During the first meeting of a new college course, students assume they will receive a crisp copy of a new syllabus. Oftentimes, professors go over the syllabus in class – some slowly and some too quickly – while other professors tell students to read over it on their own time. The syllabus is a usually a good reference of what to expect in the class; i.e. when assignments are due, the teacher’s contact information and office hours, required textbooks, and the school’s honor code, which includes the school’s stance on plagiarism. While the latter is usually found at the bottom of the syllabus, students often overlook it simply because every other syllabus they have includes the same information, or perhaps because it is boring. With some teachers going over the syllabus and some not at all, how do students learn about plagiarism? As an older college student, I thought I knew what plagiarism was when I entered University of Richmond. I knew not to copy another person’s work word for word, but my knowledge of plagiarism stopped there. I was unaware that if I used any pictures, blogs, or online videos I had to cite them. Thankfully, the professor of one of my first classes –ENG 201 – went over the additional items and situations where you would include a citation, including the reasons why citations are used. If the professor had not gone over this information, I could have very likely found myself in a situation where I was being accused of plagiarism. I initially chalked up my ignorance about what constitutes plagiarism to the fact that I am an older college student, but according to Lea Calvert Evering and Gary Moorman’s 2012 article, Rethinking Plagiarism in the Digital Age, an abundant number of younger students – particularly those of the Millennial generation – are also unaware of what constitutes plagiarism.
Evering and Moorman (2012) point out that younger students who have grown up using blogging, social media, and texting technologies are unaware that they must cite these sources because “[in] their everyday lives, they adhere to different standards of ownership of words, art, and ideas” (p. 39). Some college courses today require the use and creation of blogs, movies, and other digital media sources, but if younger and older students alike are unaware of having to cite when using pictures and videos, how many of us are plagiarizing? While some teachers are incorporating short crash courses in using digital sources into their classes, many others are skipping over the use of these sources entirely, likely, because the majority of assignments are still research papers. Many other teachers do not discuss plagiarism in general. In my experience as a student in high school and two colleges, I have only had a handful of teachers thoroughly discuss plagiarism, which leaves me wondering where the hiccup is.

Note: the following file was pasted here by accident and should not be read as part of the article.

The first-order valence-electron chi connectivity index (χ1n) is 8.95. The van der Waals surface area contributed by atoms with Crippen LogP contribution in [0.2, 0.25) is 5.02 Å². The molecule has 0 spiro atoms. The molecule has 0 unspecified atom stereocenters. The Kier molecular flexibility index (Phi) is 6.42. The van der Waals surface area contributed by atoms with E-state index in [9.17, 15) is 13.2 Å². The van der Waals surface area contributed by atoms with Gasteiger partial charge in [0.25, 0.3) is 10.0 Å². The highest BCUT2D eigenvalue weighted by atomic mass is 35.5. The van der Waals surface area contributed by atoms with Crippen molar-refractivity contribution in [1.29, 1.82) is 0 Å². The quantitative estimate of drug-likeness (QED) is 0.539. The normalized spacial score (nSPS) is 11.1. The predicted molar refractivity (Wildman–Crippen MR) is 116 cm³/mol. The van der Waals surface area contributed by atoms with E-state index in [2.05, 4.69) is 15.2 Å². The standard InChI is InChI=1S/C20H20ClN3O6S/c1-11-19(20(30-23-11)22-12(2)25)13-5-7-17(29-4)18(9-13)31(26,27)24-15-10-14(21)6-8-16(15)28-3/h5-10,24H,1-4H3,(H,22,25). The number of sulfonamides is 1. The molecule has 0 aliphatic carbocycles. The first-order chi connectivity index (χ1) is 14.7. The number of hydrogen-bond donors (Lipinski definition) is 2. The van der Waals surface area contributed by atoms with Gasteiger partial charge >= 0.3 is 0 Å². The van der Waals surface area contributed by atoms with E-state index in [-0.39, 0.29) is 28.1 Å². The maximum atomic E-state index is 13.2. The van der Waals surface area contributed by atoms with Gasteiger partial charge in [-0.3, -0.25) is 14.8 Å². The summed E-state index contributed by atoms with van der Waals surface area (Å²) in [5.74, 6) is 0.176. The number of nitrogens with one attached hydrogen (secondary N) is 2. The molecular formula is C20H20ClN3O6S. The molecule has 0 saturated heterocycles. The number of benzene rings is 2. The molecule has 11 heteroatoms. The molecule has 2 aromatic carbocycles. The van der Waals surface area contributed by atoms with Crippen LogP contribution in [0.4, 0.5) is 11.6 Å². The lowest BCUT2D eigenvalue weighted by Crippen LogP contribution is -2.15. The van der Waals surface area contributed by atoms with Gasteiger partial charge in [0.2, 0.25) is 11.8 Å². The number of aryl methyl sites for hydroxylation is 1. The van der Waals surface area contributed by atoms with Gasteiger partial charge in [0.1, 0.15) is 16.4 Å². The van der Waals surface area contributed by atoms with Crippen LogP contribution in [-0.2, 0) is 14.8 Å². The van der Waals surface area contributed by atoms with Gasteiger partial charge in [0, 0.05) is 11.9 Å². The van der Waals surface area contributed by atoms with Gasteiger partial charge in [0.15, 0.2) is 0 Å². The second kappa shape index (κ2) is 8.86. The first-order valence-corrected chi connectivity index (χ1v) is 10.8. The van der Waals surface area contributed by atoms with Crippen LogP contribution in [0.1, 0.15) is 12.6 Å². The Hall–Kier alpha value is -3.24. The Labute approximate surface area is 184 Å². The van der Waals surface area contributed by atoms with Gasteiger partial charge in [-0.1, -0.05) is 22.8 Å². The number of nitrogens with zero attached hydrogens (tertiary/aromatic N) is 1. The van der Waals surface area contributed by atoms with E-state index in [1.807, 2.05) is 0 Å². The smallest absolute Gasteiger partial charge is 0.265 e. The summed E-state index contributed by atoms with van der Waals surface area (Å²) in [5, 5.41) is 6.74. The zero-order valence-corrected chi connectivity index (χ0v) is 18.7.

When a student does read their school’s stance on plagiarism they will likely find strict consequences for those who plagiarize, so if the consequences are so severe why is there not more discussion about it? Evering and Moorman (2012) propose that in order to address plagiarism it is important to understand why some students choose to take that path. They suggest that students plagiarize when they “are given vague or busywork assignments” and assignments that create a “lack of interest [which] may prompt them to plagiarize just to get the task done” (p. 38). While school is never going to create a one hundred percent interest in all students, there should be enough interest in classes to peak students’ curiosity. Teachers can ensure their students interest in many different ways besides having them write lengthy papers. Having students create digital stories, interviews, blogs, and websites can permit students to focus on an avenue that peaks their interest while also allowing them to be creative.
While some students plagiarize because they are oblivious of having to cite sources, such as blogs and online videos, others are simply disinterested in the topic at hand, but want to turn in an acceptable assignment in order to “maintain their grade point average” (Evering & Moorman, 2012, p. 38). In either case, students need to be made aware of plagiarism in all its forms, including the reasoning behind why another person’s work should not be copied or closely summarized. “We need to realize that times have changed, students have changed, and ways of reading, writing, communicating, and accessing information have changed” (Evering & Moorman, 2012, p. 39).
Evering, L. C., & Moorman, G. (2012). Rethinking Plagiarism in the Digital Age. Journal of Adolescent & Adult Literacy, 56(1), 35-44. doi: 10.1002/JAAL.00100